Excerpt: Sacred Leaves Pavilion, designed by Atelier Daniel Florez, is a Timber and Bamboo structure that tries to create its own ecosystem through dialogue and respect for the existing environment. The pavilion is designed to be removable, transportable and recyclable in order to be committed to the principles of a circular economy.
[Text as submitted by architect] Sacred Leaves it’s a pavilion inside a Hotel in the Northeast of Brazil, which it’s in front of a stunning beach populated by turtles and dolphins. The Hotel makes the respect for its location and its coexistence with nature the reason, origin, and flag of its touristic experience.
The proposal it’s a poetical umbraculum created by three leaves of Glue Laminated Timber and Bamboo, a pavilion that tries to create its own ecosystem through dialogue and respect for the existing ecosystem.
During the day, the strong tropical sun is relieved by the breeze of the trade winds, blowing almost all over the season and constantly moving the clouds. The curved G.L.T main structure and the bamboo build a shadowed and ventilated space below the polycarbonate roof and project the shadow of a leaf, which appears, moves and disappears like magic with the movements of the clouds, the wind and the sun.
During the night, the warm artificial light it’s filtered through the polycarbonate, showing 3 sacred leaves from the terraces of the hotel’s villas. The perception of the sacred floating leaves as well as their projected shadows reminds us poetically of our commitment to life and to the preservation of other species that inhabit our planet, turning the tourist stay at the Hotel into an educational experience as well.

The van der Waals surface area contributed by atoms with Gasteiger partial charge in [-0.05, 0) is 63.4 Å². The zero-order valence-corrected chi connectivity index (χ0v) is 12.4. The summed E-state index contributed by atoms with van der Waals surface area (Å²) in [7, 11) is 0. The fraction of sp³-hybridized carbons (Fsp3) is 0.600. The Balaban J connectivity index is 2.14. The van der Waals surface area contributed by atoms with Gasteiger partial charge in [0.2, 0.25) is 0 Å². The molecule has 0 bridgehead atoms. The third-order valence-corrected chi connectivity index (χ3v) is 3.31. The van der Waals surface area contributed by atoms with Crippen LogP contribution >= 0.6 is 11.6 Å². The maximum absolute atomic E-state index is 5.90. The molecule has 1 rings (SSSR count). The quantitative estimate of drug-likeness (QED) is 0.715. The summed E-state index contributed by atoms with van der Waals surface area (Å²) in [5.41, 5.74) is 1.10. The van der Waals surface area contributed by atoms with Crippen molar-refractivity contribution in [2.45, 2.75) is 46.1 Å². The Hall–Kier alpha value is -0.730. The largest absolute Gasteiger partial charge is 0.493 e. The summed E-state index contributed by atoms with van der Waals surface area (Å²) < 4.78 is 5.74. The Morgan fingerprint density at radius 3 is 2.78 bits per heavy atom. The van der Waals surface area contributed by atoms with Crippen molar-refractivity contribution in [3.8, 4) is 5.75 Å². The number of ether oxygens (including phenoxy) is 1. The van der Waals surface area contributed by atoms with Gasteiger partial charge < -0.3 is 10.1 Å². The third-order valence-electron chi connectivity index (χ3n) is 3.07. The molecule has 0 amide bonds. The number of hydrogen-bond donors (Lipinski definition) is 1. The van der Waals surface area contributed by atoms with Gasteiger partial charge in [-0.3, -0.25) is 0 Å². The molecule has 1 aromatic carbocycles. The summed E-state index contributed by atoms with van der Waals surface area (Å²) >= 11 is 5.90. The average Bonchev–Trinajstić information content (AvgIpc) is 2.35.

The lamps, designed with the NYC architectural lighting office of Natalia Priwin, are made with recycled parts of bamboo hung from the beams by copper cylinders that expressed the passage of time by their greenish oxidation generated by the salty winds from the ocean. A system of refrigeration it’s created by pipes that evaporate aromatic water to the space, cooling the temperature and irrigating the plants of the greenhouse Eden eco-system. The wooden columns on the perimeter of the leaves build a classical seafront portico. They are sculpted with an anthropomorphic shape of 2.3m height, the same height as The Caryatid porch of the Erechtheion temple, Greece in 420 BC.
The double curvature geometry of the roof projects a different shadow in each column of the pavilion, due also to the double curvature geometry of the column. As it happens in the fabulous temple of the Acropolis every column has an identity, like every single actor of an eco-system. Equality and diversity. The main materials are GLT timber from fast-growing trees of reforestation areas, bamboo, natural stone and a white sand draining floor that returns the water to the aquifers, all-natural elements with almost zero carbon impact.
The pavilion it’s designed to be removable, transportable and recyclable in order to be committed to the principles of a circular economy.